“Breakfast at Tiffany’s” is one of the all-time film classics. The screenplay, adapted from a novella by Truman Capote, breaks the expectation of a romantic film. It tells the story of Holly Golightly, a “real phony” who cannot find direction in her life because she doesn’t know what she wants. Audrey Hepburn’s multi-layered performance is magnificent as her charm and sophistication mask a lonely girl that struggles with commitment. Her thoughtful delivery of every line creates a series of heartbreaking highs and lows that should have won an Oscar. She is perfectly paired with George Peppard whose character exudes strength even though he is equally searching for inspiration in his life. These actors carry so much chemistry from the first time that she climbs the fire escape to their perfect day in New York City and the tearjerker ending. But the story again breaks the mold by allowing Hepburn to examine her life a la Cat rather than having a man give her that purpose. Buddy Ebsen also turns in a noteworthy performance as Doc. This character adds a huge layer into the understanding of Holly’s fleeting commitments and Ebsen garners a lot of compassion in a very short amount of time. The story is inspired as different characters seem to have one purpose but then serve a very different one (Paul’s “designer” eventually leads him to meet Doc, Sally Tomato leads to a change in Holly’s South American plans). Every line of dialogue is fascinating and unexpected. It just flows beautifully as the seemingly neverending series of plot twists never feel suddenly or out of place. The one thing that does seem out of place is the casting of Mickey Rooney as the Japanese Mr. Yunioshi. There isn’t really anything to be said that this that hasn’t already been said. At the time it was socially acceptable, today it feels pretty offensive, but we can’t allow that poor decision to ruin the magic that occurs during the other 96% of the film. The film did receive recognition from the Academy Awards for Henry Mancini’s song “Moon River” and his score that uses the theme at key moments through various styles and instrumentation. I find one of the most recognizable characteristics of the score to be the dramatic vibraphone chord (maybe a half-diminished chord?) at the end of transitional music to set up important moments. If you haven’t seen “Breakfast at Tiffany’s,” it is a must. It digs much deeper than a chick flick as the heart of the story revolves around a lost soul and the one man who can save her from herself.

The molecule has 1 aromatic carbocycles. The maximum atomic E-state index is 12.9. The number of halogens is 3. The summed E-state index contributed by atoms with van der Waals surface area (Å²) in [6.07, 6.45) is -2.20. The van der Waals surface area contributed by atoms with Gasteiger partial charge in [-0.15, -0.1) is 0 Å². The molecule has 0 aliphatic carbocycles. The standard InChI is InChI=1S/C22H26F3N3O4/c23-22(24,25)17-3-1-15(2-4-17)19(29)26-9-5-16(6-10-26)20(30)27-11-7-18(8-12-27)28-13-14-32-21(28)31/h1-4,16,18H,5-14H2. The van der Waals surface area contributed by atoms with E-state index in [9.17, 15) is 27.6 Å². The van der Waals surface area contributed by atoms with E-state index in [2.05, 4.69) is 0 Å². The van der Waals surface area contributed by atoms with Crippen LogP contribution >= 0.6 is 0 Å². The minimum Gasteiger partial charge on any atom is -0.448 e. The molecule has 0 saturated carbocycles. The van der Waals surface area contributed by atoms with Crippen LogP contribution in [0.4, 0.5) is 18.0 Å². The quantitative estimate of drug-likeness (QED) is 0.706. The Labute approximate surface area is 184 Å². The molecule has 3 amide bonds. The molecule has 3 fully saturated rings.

[Pictured: Hepburn is the pinnacle of class and style]